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Study Offers Insight on How Epstein-Barr Virus May Play a Role in MS

January 9, 2012

An international team has identified clues that may help explain how Epstein-Barr virus, which has been linked to multiple sclerosis, may contribute to the brain inflammation experienced by people who have MS. In active brain lesions (spots of disease activity) in people who had MS in their lifetimes, the researchers found high levels of an inflammation-stimulating chemical (interferon alpha) that helps the body fight viruses, and nearby, immune B cells latently (inactively) infected by Epstein-Barr virus. They did not find signs of active viral infection. The findings may point to a possible mechanism for how the virus might indirectly stimulate MS disease activity. Dr. U.-C. Meier (Queen Mary University of London, UK) and colleagues published their study in the journal Neurology (January 3, 2012 vol. 78 no. 1 15-23).

The team examined brain specimens from seven people who had had MS, and eleven people who had had other disorders or neurological diseases. They found suggestions of latent Epstein-Barr virus infection in all samples of active MS lesions from the specimens, and also in cases of stroke and central nervous system lymphoma (both of which are conditions involving inflammation), but not in other specimens. The authors outlined additional research needed to confirm and expand these findings and their implications.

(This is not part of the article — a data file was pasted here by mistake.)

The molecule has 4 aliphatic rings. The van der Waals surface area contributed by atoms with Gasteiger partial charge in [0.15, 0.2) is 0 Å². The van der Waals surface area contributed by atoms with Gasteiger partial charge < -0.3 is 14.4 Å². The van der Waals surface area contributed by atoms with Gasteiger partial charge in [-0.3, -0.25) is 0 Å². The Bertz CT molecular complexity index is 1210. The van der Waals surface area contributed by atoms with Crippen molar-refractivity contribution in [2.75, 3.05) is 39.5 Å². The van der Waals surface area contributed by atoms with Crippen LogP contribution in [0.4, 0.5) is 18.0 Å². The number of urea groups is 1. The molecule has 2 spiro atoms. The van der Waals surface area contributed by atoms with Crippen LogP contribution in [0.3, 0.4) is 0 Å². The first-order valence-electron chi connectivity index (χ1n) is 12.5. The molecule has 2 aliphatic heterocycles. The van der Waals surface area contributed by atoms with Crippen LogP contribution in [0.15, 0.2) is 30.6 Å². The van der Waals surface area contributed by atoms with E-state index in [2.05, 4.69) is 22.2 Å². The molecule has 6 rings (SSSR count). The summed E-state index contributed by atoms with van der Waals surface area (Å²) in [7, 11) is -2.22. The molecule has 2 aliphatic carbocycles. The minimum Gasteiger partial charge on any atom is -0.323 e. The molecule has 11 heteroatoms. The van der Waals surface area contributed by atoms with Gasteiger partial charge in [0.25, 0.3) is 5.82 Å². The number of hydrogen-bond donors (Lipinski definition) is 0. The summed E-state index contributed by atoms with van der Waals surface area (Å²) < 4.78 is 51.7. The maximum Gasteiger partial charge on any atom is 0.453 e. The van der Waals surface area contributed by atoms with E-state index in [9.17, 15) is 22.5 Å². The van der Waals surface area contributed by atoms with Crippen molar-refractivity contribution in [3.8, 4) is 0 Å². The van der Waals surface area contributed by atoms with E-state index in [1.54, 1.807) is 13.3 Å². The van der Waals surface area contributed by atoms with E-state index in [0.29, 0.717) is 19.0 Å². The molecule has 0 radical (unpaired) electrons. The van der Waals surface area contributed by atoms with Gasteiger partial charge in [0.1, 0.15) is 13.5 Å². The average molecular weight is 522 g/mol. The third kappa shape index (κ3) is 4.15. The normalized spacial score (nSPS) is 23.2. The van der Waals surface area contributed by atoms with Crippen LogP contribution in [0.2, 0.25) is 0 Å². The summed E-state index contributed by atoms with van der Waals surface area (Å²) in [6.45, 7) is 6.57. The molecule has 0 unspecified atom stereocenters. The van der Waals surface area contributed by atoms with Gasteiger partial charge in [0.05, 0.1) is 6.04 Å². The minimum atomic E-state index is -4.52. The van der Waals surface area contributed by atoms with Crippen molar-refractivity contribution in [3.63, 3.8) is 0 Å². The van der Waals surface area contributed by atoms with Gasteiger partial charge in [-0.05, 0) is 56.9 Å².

An accompanying editorial by Epstein-Barr virus expert Dr. Jan D. Lünemann (University of Zurich) notes that although there have been conflicting studies as to the involvement of this virus in MS, this study is intriguing because it suggests a mechanism by which a latent virus, rather than active viral infection, might indirectly stimulate or maintain central nervous system inflammation in MS.

Read more about viruses as a possible trigger of MS

About Multiple Sclerosis

Multiple sclerosis is an unpredictable, often disabling disease of the central nervous system. Symptoms range from numbness and tingling to blindness and paralysis, and there is currently no cure for MS. The progress, severity and specific symptoms of MS in any one person cannot yet be predicted, but advances in research and treatment are leading to better understanding and moving us closer to a world free of MS. An estimated 1 million people live with MS in the United States. Most people with MS are diagnosed between the ages of 20 and 50, and it affects women three times more than men.


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